“These people fought against the federal authorities, and I’ll never believe that they’ve changed their views and beliefs just like that. I know a lot of cases where our soldiers have found ID cards of PSS members on gunmen who’ve been killed in the mountains. However, I can’t recall a single case where this was investigated properly."


PSS chief Ramzan Kadyrov says the unit consists of 1,000 men who form part of the Chechen interior ministry and are charged with providing security for senior officials and government buildings.


Others estimate the unit’s true strength at 6,000 or more.


Public attitudes towards the PSS vary, with some accusing them of betraying the rebel cause, and others alleging they are responsible for human rights abuses.


One unit of Kadyrovtsy, led by Movladi Baysarov, maintains a prison and torture chamber in the village of Pobedinskoye a few kilometres north of Grozny, residents say.


"A few months ago, Movladi Baysarov's brother was blown up in his car,” said a local, who did not give their name. “It’s believed that a local young man who is not quite sane planted a mine in his car. He did it because [someone] promised him money.


“Baysarov's men learned about it, and they captured him and tortured him brutally. Then they seized his mother and sister, who disappeared without leaving a trace. I can understand that they punished the murderer but what has it got to do with his mother and sister?"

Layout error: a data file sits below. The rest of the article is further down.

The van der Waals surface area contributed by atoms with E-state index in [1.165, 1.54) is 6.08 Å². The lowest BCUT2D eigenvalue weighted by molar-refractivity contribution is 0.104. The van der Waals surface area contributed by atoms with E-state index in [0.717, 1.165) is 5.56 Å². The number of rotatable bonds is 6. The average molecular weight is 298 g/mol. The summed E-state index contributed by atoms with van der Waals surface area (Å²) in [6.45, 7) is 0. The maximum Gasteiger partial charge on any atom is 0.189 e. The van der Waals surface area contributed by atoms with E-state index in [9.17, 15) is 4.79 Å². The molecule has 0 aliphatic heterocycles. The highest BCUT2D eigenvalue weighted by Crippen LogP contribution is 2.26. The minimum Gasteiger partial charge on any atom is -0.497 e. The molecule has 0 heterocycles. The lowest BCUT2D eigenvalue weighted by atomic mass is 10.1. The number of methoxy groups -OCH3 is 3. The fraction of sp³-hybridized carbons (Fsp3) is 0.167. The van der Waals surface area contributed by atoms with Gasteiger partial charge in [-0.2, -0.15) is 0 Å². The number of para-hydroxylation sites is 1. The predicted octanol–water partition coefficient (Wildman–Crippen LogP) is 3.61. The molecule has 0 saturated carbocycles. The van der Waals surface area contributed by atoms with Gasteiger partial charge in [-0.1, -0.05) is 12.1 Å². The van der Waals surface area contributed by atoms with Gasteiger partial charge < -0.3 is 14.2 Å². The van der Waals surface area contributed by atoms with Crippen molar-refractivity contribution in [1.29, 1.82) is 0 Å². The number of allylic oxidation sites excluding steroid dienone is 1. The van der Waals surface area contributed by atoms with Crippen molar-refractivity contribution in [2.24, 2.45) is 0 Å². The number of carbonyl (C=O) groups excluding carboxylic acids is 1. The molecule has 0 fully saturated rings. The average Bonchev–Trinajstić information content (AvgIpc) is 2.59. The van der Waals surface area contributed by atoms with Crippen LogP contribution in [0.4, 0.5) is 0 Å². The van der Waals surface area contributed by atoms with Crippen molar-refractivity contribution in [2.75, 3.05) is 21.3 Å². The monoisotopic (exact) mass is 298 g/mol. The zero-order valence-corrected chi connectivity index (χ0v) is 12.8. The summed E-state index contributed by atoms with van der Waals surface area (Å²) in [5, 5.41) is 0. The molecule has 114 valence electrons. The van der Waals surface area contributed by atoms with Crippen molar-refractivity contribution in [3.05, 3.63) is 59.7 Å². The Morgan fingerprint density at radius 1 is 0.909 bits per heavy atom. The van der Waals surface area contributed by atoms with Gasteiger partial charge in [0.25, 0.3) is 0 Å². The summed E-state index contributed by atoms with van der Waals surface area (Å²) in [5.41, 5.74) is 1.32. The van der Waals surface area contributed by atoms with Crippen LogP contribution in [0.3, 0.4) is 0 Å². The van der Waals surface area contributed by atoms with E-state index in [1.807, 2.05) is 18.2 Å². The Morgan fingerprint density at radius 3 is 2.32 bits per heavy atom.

Other units of Kadyrovtsy are accused of maintaining a similar grip on their local stronghold, complete with private prisons.


But some Chechens say the Kadyrovtsy often do good by securing the freedom of civilians held for no reason by the Russian military. This is pretty much the way the PSS likes to portray itself: as a force that protects local people from arbitrary violence meted out by both the rebels and the Russians.


PSS member Ramzan Sadayev, 27, told IWPR that the Kadyrovtsy try to protect civilians from their Russian allies. He himself is a former rebel who turned himself in and joined the pro-government force.


“We are often engaged in mopping-up operations together with the Russian military,” said Sadayev, recounting an incident when Russian forces conducted a sweep of the village of Novye Atagi in October. “We always try to prevent our people from being harassed. Sometimes, it even gets as far as fighting and shooting. For example, when the federal troops were carrying out a mopping-up operation in Novye Atagi, they prevented us from entering the village.